Physics in the Field: Non-Destructive Exploration of the Underground

by Reinhard Schulz Project­ Ma­na­ger
In Goethe’s masterpiece “Faust”, Doctor Faust already wanted to know what holds the world together at its core. Thanks to sophisticated methods and technologies, today's scientists have come a great deal closer to answering this question. Geophysics studies the physical processes and physical properties and dynamics of the earth's interior - with many possible applications in practice.

Drilling a tunnel is challenging for many reasons. One major challenge is to define the route. But, how do you explore the interior of a mountain or possible underground cavities that cannot be accessed by drilling?

Geophysics uses indirect methods to obtain information about structures and physical properties below the earth's surface. Among others, it uses gravimetric, seismic, (electro-)magnetic and electrical methods. These make it possible to non-destruc­tively examine the substrate and the objects stored in it and to create an image of these structures. For example, geophysics observes the temperature, gravity or magnetic field of the earth, evaluates the seismic waves generated by earthquakes and other vibrations or determines the mass distri­b­u­tion or conduc­tiv­ity in deep soil layers.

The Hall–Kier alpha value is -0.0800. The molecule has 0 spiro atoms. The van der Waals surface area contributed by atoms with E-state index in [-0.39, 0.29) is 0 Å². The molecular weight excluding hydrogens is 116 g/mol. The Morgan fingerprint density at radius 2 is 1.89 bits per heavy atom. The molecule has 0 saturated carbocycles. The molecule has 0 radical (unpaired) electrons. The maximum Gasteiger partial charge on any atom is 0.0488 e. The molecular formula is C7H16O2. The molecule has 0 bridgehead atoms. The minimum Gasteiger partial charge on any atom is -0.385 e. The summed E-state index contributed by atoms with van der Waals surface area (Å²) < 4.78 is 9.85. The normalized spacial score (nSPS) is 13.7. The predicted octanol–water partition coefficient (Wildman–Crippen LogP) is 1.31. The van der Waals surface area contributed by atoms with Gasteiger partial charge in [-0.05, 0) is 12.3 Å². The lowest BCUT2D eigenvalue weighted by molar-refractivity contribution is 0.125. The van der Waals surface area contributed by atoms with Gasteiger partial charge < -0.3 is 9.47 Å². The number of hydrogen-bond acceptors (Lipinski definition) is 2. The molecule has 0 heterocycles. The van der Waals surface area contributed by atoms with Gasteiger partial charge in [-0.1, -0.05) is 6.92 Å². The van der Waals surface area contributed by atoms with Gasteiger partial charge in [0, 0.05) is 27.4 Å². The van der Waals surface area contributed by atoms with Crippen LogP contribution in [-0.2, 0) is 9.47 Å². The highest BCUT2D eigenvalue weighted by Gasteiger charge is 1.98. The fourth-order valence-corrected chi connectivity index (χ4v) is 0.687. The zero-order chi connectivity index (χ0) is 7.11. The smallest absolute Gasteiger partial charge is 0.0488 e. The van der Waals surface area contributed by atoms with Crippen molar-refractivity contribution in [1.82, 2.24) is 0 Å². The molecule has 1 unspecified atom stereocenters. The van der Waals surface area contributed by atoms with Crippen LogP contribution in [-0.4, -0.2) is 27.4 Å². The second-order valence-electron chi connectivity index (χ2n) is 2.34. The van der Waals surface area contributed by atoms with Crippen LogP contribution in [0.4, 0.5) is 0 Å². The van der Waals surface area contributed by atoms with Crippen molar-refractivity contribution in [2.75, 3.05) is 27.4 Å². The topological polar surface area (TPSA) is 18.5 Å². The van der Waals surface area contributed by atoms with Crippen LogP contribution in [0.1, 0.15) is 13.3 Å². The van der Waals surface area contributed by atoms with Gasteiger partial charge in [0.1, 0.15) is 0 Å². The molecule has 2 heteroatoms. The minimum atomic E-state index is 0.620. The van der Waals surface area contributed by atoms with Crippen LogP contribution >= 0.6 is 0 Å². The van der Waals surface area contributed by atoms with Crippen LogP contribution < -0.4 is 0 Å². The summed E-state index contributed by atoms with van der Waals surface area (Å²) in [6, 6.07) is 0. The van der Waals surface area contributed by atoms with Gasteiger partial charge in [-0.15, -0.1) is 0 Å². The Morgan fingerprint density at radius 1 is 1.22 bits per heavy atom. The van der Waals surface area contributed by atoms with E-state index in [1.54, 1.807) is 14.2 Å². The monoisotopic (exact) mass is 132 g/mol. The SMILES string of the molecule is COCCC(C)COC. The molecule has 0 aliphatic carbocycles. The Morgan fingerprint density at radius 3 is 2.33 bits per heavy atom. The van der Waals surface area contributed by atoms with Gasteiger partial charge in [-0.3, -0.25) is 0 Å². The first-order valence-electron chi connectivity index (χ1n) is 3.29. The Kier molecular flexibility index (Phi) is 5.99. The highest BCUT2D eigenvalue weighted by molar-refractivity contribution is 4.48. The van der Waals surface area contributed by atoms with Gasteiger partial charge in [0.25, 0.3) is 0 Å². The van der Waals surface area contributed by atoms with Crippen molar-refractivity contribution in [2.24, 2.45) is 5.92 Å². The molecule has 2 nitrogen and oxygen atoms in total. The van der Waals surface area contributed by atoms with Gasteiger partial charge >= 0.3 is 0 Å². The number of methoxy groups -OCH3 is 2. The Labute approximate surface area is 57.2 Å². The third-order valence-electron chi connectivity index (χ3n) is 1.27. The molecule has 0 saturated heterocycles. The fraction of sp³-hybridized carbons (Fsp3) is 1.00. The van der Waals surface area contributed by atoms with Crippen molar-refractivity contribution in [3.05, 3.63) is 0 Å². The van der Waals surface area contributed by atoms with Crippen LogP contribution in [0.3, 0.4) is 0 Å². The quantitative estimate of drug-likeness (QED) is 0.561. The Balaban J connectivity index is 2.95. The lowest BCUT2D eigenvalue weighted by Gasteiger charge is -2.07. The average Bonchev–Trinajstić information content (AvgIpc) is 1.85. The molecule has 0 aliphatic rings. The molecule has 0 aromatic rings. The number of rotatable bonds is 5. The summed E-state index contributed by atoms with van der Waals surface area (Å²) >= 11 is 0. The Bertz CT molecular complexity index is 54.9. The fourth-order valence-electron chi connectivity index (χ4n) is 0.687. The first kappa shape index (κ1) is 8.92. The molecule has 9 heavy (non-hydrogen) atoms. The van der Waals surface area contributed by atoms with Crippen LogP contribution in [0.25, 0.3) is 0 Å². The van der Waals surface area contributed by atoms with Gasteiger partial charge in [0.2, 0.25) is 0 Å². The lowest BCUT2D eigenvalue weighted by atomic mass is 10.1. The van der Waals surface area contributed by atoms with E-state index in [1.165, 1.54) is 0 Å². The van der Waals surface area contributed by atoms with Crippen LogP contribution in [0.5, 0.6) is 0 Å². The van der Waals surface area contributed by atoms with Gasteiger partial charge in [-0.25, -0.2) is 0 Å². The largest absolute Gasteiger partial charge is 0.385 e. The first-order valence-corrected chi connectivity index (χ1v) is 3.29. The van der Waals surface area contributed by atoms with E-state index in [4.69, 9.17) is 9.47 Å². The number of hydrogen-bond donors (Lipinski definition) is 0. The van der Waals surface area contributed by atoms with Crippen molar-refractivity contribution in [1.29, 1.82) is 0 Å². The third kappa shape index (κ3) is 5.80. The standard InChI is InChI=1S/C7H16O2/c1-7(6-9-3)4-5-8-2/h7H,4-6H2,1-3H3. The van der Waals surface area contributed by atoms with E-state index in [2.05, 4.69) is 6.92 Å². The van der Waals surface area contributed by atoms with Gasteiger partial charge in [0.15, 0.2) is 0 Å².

Geophysical methods can be applied in many ways and at the same time be economical, for example, in the investigation of building sites, infrastructure measures, contaminated sites and landfills or in hydraulic engineering.
Reinhard Schulz, geophysics expert

While physicists experiment under controlled conditions in the laboratory, geophysicists collect their data in the field and transfer this data with the help of sophisticated computer simulations and calculations into high-resolution models of the subsurface. Based on these models, geophysicists generate geological maps, site plans or profile sections in interdisciplinary cooperation with colleagues.

There is a creative solution for every challenge.

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